Been a while since I’ve done a post on a book and in reviewing my Kindle notes, I completely missed one. I read Bill Apter’s book “Is Wrestling Fixed? I Didn’t Know It Was Broken!” on vacation in the Outer Banks at the same time I read the Pat Patterson book, which consumed many more posts than this will.
Apter was a staple of my childhood as the main guy at a group of wrestling magazines (The “Apter mags”) led by Pro Wrestling Illustrated. As I lived in the northeastern US, I would see WWF but those magazines introduced me to NWA, AWA, World Class and all the territories or at least the ones that remained in the late 1980s. So in a way, Bill Apter is partly responsible for this blog. Let’s peek at the book, though I didn’t highlight very much. Continue reading Highlights of Bill Apter’s “Is Wrestling Fixed? I Didn’t Know It Was Broken!”
And now I am going to jump completely out of my comfort zone of mid-80s WWF and not even watch a wrestling show, but rather a movie. No, it’s not No Holds Barred. It’s not even the more famous “The Wrestler” from 2008 starring Mickey Rourke, or as I knew him: “that dude from 9 1/2 Weeks”.
This “The Wrestler” was an independent film released in 1974 by Verne Gagne, the longtime owner and champion of the American Wrestling Association based out of Minnesota. At the time of the movie’s release, Gagne was in year 6 of a long title reign and was nearly 48 years old. And therein lies the premise of this somewhat autobiographical film: the promoter (played by Ed Asner) feels Gagne is too old and wants him to step aside to make way for a new champion (played by British shooter Billy Robinson). There are tons of cameos from active wrestlers, including Ric Flair who LIVED that “too old” storyline so many times. As it is 1974, the movie is done entirely in kayfabe. Continue reading The Wrestler (1974) Film Synopsis and Review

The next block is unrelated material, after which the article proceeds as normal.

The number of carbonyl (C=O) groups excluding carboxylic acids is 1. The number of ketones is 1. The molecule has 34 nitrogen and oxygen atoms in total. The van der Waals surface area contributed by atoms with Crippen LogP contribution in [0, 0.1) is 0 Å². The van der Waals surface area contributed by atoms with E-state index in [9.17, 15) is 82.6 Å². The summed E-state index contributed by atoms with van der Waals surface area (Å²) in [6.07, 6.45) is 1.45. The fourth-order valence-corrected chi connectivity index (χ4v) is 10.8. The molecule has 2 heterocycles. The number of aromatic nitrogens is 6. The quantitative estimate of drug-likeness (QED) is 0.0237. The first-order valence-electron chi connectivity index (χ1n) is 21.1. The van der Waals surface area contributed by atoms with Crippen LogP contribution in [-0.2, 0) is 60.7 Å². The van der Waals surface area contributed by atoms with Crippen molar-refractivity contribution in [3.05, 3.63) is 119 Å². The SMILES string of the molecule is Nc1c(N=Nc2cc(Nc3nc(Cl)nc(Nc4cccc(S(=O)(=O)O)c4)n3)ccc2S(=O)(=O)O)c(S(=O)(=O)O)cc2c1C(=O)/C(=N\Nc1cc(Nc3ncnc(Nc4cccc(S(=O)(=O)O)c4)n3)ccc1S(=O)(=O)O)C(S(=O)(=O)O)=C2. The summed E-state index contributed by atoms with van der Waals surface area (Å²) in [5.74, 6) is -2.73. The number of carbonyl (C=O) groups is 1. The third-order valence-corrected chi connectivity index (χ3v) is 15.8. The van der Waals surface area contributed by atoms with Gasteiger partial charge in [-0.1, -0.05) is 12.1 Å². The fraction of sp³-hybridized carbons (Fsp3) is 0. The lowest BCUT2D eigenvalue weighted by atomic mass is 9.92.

I was able to see every WWF PPV live in the calendar year 1989. That’s the 1st PPV Royal Rumble, WrestleMania 5, SummerSlam, and yes, the No Holds Barred: The Match/The Movie show. Oh and this Survivor Series from Chicago, where the only thing people seem to remember is Tully Blanchard being pulled and replaced by Bobby Heenan. Something more must have happened, because I took 2 1/2 pages of notes on this! Continue reading Reflections on 1989 Survivor Series
Whenever the topic of Wrestlemania 3 comes up, the attendance issue tends to overshadow things. This is maybe the best built card WWE ever did and yet many people just want to talk about the 93,173 attendance figure. So I will get that out of the way off the top: The number is nonsense, Dave Meltzer got a figure of 78,000 from the company and no matter what myths you might want to believe, it is much closer to that. An argument is made that “well I never saw any sections blocked off” but who the hell would be taking pictures of empty sections anyway? Continue reading A Complete Guide to Wrestlemania 3
Since it’s been added to the WWE Network, there is no better time to drop in on Mid South from 12/1/1984, airing 31 years ago today. I’m sure there will be a few familiar faces, starting with host Jim Ross along with Boyd Pierce.
Show starts with a video for Terry Taylor where he is kissing every woman on his way to the ring, some in-ring highlights, a woman appearing to yawn, then sitting down at a table with Taylor. Very odd stuff, but I guess this worked for the time.
Continue reading Mid-South Wrestling 12/1/1984